Ramsey County will launch its new veterans court Thursday in hopes of connecting veterans with resources to help them rebuild their lives and overcome the obstacles that led them to criminal activity.

The effort, one of many in Minnesota and across the country, is targeted at veterans charged with nonviolent crimes who may be suffering from emotional and mental health issues, chemical dependency and employment problems connected to their service.

The specialized court track will operate much like mental health, drug and DWI court, but will differ in bringing other players into the cases, such as local and federal veterans officials.

"No one can predict how the consequences of combat will manifest themselves," said Maj. Gen. Richard C. Nash, adjutant general of the Minnesota National Guard. "It's not a get-out-of-jail-free card."

Nash was among several partners who gathered Friday to announce the new effort, which took shape over a year of planning among officials from St. Paul, the county, the community and the U.S. Department of Veterans Affairs.

The veterans court track is funded through 2016 with a $350,000 federal grant and about $118,000 from the Ramsey County attorney's office.

It's built to handle up to 25 cases at a time. The court will meet once a week before two rotating judges, when only veterans' cases will be heard.

One attorney each from the county and St. Paul city attorneys' offices will prosecute the cases. Veterans can hire private attorneys or work with public defender Evan Tsai, a U.S. Marine, who is designated to handle such cases.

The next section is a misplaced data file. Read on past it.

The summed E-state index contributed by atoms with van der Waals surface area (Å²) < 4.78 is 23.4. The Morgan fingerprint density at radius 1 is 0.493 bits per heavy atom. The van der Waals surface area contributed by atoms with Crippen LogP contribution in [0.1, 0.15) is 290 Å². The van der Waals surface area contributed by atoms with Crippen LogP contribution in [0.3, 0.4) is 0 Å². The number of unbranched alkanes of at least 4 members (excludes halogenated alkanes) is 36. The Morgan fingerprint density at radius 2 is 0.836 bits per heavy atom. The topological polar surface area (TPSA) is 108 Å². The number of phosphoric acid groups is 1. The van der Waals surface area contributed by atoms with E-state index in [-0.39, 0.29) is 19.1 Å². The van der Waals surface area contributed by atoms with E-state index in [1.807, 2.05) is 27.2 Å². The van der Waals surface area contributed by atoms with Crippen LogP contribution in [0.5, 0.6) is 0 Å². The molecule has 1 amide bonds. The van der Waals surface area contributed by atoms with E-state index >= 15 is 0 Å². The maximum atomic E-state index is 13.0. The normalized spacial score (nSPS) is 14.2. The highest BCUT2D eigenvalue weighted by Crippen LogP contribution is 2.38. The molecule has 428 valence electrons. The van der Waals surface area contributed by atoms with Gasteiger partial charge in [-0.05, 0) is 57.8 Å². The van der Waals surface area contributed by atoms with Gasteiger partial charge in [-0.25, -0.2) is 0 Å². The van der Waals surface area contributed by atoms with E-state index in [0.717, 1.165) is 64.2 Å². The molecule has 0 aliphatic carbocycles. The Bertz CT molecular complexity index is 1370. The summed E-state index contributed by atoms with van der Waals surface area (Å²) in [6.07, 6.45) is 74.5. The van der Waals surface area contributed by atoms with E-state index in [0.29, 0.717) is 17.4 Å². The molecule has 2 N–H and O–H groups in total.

City Attorney Sara Grewing and Assistant City Attorney Jessica McConaughey said the court will hold veterans accountable for completing their programming before they see any benefits, such as dismissal of charges.

"We like to say that the reward is they'll be able to get their life on track," said McConaughey, who will prosecute cases in veterans court.

Kim Bingham, assistant director of the criminal division in the county attorney's office, was a key planner of the system. She said police will distribute business cards with veterans court contact information to suspected criminals who have served in the military. Veterans will have to apply for the program.

"It's much more labor intensive" for the defendants, Bingham said of the veterans court. "If they don't do what they're supposed to do, we'll put them back on the other side."

Bingham said that once the federal grant runs out, Ramsey County will seek state, federal and other grant funding to keep the program going.

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